4 E-mail newsletters will increase your 52                        82.5% 11                 17.5% 63                   100%
satisfaction with airline?
5. Web based one-to-one services will 60                          90.9% 6                  9.1%         66            100%
increase your satisfaction with airline?
6. Web based ticket auction will increase 55                      83.3% 11                 16.7% 66                   100%
your satisfaction with airline?
7. Personalized Website will increase your 51                     75.8% 15                 24.2% 66                   100%
satisfaction with airline?
Total                                                 359                      93                       452




Jaing, H., Doukas, L., & Liu, X., ‘Internet Economy and Chinese Airline Industry’.                                  - 13 -
Proceedings of the 15th Annual Conference of the Association for Chinese Economics Studies Australia
                                               (ACESA)

ANOVA (Analysis of Variance) Tests of Between-Subjects Effects (Table V)
Dependent Variable: Airline e-Business


               Type III Sum
Source                           df       Mean Square F                  Sig.
               of Squares
Corrected
               12.739            1        12.739           3.178         .075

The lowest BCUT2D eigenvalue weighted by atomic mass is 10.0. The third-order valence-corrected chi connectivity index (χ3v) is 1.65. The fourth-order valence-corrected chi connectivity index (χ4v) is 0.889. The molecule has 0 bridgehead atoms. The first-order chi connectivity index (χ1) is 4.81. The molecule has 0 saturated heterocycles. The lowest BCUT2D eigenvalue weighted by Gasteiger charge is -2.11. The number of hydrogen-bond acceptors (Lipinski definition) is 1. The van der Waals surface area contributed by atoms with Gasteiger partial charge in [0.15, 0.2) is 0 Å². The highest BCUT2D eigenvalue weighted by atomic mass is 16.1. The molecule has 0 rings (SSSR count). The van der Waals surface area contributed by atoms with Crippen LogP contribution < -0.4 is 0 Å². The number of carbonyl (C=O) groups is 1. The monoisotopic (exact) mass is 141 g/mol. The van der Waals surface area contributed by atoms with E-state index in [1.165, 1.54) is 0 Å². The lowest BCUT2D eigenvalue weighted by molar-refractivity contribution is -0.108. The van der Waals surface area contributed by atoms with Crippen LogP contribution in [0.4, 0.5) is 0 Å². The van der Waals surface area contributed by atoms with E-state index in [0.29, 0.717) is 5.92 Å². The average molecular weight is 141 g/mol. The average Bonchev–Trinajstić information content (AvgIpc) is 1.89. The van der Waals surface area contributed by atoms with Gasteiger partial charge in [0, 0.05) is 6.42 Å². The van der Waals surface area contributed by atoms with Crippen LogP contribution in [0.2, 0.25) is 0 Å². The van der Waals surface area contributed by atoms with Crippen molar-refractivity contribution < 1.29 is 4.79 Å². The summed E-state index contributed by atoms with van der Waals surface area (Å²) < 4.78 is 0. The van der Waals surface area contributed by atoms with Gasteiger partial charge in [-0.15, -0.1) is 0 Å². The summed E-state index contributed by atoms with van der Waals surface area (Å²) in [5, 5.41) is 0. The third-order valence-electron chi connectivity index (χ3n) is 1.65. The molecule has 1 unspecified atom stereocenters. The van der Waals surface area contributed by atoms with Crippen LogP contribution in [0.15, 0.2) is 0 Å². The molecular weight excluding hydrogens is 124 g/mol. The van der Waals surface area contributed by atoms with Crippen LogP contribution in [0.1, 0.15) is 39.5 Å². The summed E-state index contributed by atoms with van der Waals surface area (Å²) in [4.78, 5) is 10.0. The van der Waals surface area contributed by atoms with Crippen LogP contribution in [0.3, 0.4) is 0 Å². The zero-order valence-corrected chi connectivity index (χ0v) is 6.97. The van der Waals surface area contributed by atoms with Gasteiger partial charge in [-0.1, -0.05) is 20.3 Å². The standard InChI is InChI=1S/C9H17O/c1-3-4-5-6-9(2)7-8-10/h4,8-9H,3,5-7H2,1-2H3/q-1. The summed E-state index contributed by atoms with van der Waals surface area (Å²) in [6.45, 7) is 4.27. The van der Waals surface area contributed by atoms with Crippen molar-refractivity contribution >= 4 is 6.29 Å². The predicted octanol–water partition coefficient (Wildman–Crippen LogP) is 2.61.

Model
Intercept
               4509.093          1        4509.093         1124.844 .000



CUSTOME
               12.739            1        12.739           3.178         .075
R



               1803.887          450      4.009
Error

               9153.000          452
Total
Corrected 1816.626
                                 451
Total
a R Squared = .007 (Adjusted R Squared = .005)


It can been seen that there was a significant effect of the airline e-business (F(1,450)=3.178,
p
Proceedings of the 15th Annual Conference of the Association for Chinese Economics Studies Australia
                                               (ACESA)

Figure 2: Percentage of passengers of e-Ticket option




                                have used
                                  44%            have used
   have not used
                                                 have not used
       56%




Figure 3 illustrates passenger’s altitude of e-Ticket (Question 9), and Figure 4 shows
passenger’s altitude about e-Check in (Question 10)


Figure 3: Passenger’s altitude of e-Ticket




                   12%     2%           19%                    Excellent
       21%                                                     Good
                                                               Fair
                                                               Poor
                                      46%                      Very Poor




Jaing, H., Doukas, L., & Liu, X., ‘Internet Economy and Chinese Airline Industry’.          - 15 -
Proceedings of the 15th Annual Conference of the Association for Chinese Economics Studies Australia
                                               (ACESA)


Figure 4: Passenger’s altitude of e-Check in

   50%
                        44%
   45%
   40%
   35%
   30%
   25%       22%                   22%
   20%
   15%
                                               9%
   10%
                                                          4%
    5%
    0%
          Excellent    Good        Fair       Poor       Very
                                                         Poor